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Declaration: The Nine Tumultuous Weeks When…
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Declaration: The Nine Tumultuous Weeks When America Became Independent,… (edição 2010)

por William Hogeland (Autor)

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1305161,574 (3.5)3
Looks at the history of the United States during the period before, during, and after the Revolutionary War, especially focusing on the circumstances in colonial life that led Americans to fight for their independence from Britain.
Membro:dhmontgomery
Título:Declaration: The Nine Tumultuous Weeks When America Became Independent, May 1-July 4, 1776
Autores:William Hogeland (Autor)
Informação:Simon & Schuster (2010), Edition: 1, 288 pages
Colecções:Nonfiction
Avaliação:****
Etiquetas:Nenhum(a)

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Declaration: The Nine Tumultuous Weeks When America Became Independent, May 1-July 4, 1776 por William Hogeland

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A history of two things: the tumultuous fight leading to the signing of the Declaration of Independence, and the rise of radical democrats who backed both independence and greater political and economic equality. Hogeland, I'm sure, would argue that this is a book about one thing: the essential role radical democrats played in the passage of the Declaration of Independence. But I'm not so sure he proved the connection.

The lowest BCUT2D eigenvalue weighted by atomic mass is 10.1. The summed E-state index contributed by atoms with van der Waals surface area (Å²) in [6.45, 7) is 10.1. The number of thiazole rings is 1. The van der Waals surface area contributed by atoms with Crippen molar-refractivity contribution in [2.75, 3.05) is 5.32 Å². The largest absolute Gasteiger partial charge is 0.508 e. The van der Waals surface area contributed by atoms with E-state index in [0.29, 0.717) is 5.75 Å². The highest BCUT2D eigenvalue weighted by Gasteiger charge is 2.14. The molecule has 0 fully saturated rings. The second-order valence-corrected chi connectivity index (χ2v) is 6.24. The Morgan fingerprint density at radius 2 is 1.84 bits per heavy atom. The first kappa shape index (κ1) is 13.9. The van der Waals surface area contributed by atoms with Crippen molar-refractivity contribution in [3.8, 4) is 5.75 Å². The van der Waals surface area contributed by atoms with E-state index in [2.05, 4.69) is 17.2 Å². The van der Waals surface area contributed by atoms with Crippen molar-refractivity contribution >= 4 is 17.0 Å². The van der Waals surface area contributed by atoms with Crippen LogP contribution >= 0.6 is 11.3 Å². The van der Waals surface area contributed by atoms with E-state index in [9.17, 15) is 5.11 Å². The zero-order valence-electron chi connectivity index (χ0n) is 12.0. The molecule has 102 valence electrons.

To be sure, this lively and accessible history shows some connection between the two. The Continental Congress was meeting in Philadelphia, and active associations of lower-class men rowdily agitating for change surely had some role in pressuring "reconciliationists" to change their minds and get behind independence.

But the great triumph of the radicals was a constitutional convention that effectively overturned Pennsylvania's elected legislature — elected by wealthy men and largely opposed to outright independence (though in favor of resisting British tyranny) and replaced it with a new constitution with universal manhood suffrage, a unicameral legislature, and other reforms. This constitution was written and passed in June 1776, with the new government elected on July 8, 1776 — a week too late to change Pennsylvania's instructions to its delegation at the Continental Congress. Despite this incongruity, this convention is the climax of the book.

While popular pressure — expertly channelled and led by Sam Adams and a host of pro-independence allies including John Adams and Thomas Paine — certainly played a role, the actions of the British would seem to have been far more important. At every critical moment in the independence debate, it seemed, news reached Philadelphia of new British aggression, pushing colonial waverers toward a sterner response. (Much of Sam Adams' maneuvering in 1776 was also on the inside track, trying to persuade political leaders to change sides, rather than solely mobilizing pressure on the streets.)

None of this is to say that the rise of radical democrats in 1776 — not merely as a reaction to independence, but preceding it and intertwined with it — is unimportant! To the contrary, it's a fascinating story, and Hogeland sketches it out well here. I just don't feel like the connection between his two topics is as strong as he intended.

A good book, and a quick read, despite these qualms! Recommended if you like revolutionary history. ( )
  dhmontgomery | Dec 13, 2020 |